Windows 7 And Windows Vista: Performance Compared

Windows History

The following chart lists the consumer Windows version since Windows 95. System requirements are based on our experience and do not equal Microsoft’s official requirements, which are lower, but often result in serious system performance issues.

Version
Code name
Introduction
Key Features
Requirements
Comments
Windows 95
Chicago
August 1995
32-bit preemptive multi-tasking with 16-bit kernel, long file names, new shell, 32-bit disk access

486 CPU

8MB RAM

120MB storage
Internet Explorer 3.0 and FAT32 file system added later, USB support added later (OEM SR2 – Detroit)
Windows 98
Memphis
June 1998
first to use WDM (Windows Driver Model), Internet Connection Sharing (ICS)

Pentium CPU

32MB-64MB RAM

210MB storage
Second Edition (SE) in May 1999
Windows ME
Millennium
Sept 2000

.Net framework supported,

Windows 2000 TCP/IP stack with NDIS 5.0, System Restore, DirectX 7.1, compressed folders, USB mass storage

Pentium II CPU

128MB RAM

320MB storage

With Internet Explorer 5, Media Player 7, Movie Maker, DOS mode dropped,

Dubbed “Mistake Edition” by PC World
Windows XP
WhistlerOctober 2001
Windows NT 5.0 architecture, product activation, faster, user switching, multiple editions, 32- and 64-bit

300 MHz CPU

256MB to 1GB RAM

1.5GB-2.5GB storage

Internet Explorer 6,

SP1 in 2002: USB 2.0, 137+ GB HDDs
SP2 in 2004: new Firewall
Windows Vista
LonghornNovember 2006
Aero GUI, new Explorer and shell, Sidebar, Indexing, SuperFetch, ReadyDrive, ReadyBoost, User Access Control, IPv6 support, DirectX 10, virtualization support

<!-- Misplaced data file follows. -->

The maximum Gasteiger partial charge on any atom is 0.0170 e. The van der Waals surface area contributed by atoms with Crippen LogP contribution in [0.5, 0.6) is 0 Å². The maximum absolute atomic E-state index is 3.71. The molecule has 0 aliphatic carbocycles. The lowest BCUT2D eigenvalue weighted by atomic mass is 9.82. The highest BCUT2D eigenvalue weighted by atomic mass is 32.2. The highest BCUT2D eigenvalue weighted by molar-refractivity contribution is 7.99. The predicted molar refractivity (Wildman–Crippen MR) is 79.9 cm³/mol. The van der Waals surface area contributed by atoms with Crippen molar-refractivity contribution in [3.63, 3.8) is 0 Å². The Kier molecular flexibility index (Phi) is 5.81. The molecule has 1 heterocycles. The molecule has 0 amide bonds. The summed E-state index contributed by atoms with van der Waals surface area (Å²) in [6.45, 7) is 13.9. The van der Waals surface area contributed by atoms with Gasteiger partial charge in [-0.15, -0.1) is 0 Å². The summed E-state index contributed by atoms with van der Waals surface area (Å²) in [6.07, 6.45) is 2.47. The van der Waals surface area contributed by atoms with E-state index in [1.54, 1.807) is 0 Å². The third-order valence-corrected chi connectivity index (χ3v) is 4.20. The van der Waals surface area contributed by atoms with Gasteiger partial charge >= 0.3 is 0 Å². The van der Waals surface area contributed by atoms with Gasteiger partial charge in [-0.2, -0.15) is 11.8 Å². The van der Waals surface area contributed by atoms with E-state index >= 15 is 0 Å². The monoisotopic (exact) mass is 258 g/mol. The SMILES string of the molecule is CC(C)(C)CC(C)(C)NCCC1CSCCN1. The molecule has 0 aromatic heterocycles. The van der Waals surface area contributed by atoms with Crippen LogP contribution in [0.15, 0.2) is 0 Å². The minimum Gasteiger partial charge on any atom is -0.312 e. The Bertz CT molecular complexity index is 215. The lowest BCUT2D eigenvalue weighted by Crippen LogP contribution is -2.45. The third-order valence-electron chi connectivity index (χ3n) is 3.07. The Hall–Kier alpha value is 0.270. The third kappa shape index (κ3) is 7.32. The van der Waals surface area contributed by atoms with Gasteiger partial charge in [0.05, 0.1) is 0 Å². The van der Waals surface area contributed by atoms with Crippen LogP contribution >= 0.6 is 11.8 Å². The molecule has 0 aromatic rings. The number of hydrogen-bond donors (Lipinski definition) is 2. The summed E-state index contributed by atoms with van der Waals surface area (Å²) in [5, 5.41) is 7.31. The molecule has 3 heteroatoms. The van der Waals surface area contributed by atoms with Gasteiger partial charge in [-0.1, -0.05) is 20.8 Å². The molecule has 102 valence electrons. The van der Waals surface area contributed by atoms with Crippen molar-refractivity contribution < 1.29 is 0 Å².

800 MHz CPU

1GB RAM

15GB storage

DX9 graphics

Internet Explorer 7, Media Player 11, DVD Maker, simple file and media sharing, .net framework 3.0, Backup and Restore

Extras such as BitLocker encryption
Windows 7

Blackcomb/

Vienna
October 2009
Performance benefits, new Superbar taskbar, multi-touch support, home group networking, SSD/TRIM support

1 GHz CPU

1GB-2GB RAM

20GB storage

DX9 graphics
Extras such as Calendar, Mail, Movie Maker, Photo Gallery available through Windows Essentials (free)


While Windows Vista introduced a number of improvements over Windows XP, Windows 7 was primarily designed to be “more user-centric” (Bill Gates), faster, and more broadly compatible. Still, there are several enhancements that should be mentioned.

Touch (referred to as multi-touch technology) and handwriting recognition have been improved, which should come in handy for tablet PC and keyboard-free PC solutions, such as kiosks, ATMs, and the like. Windows 7 also implements heterogeneous graphics card support, which allows users to run multi-monitor setups with completely different graphics processors (such as one card from Nvidia and another from AMD). The WindowsSecurityCenter, which wasn’t very popular, has now become the WindowsActionCenter. It includes security settings and general system management. Instead of the old taskbar, which allowed users to add application shortcuts, we now have application “pinning” into the Superbar, which helps simplify access to common applications and reordering of task buttons.

Windows 7 also implements the TRIM feature. This is a valuable add-on for solid state drive (SSD) users, allowing the operating system to tell the SSD which blocks are no longer needed. This is important because SSDs can write only 4KB blocks at a time. Deletion requires much larger block sizes. Once the SSD knows which blocks can be flushed, the entire write process of read, erase, modify, and write can be done much quicker and eventually help to maximize and maintain SSD performance.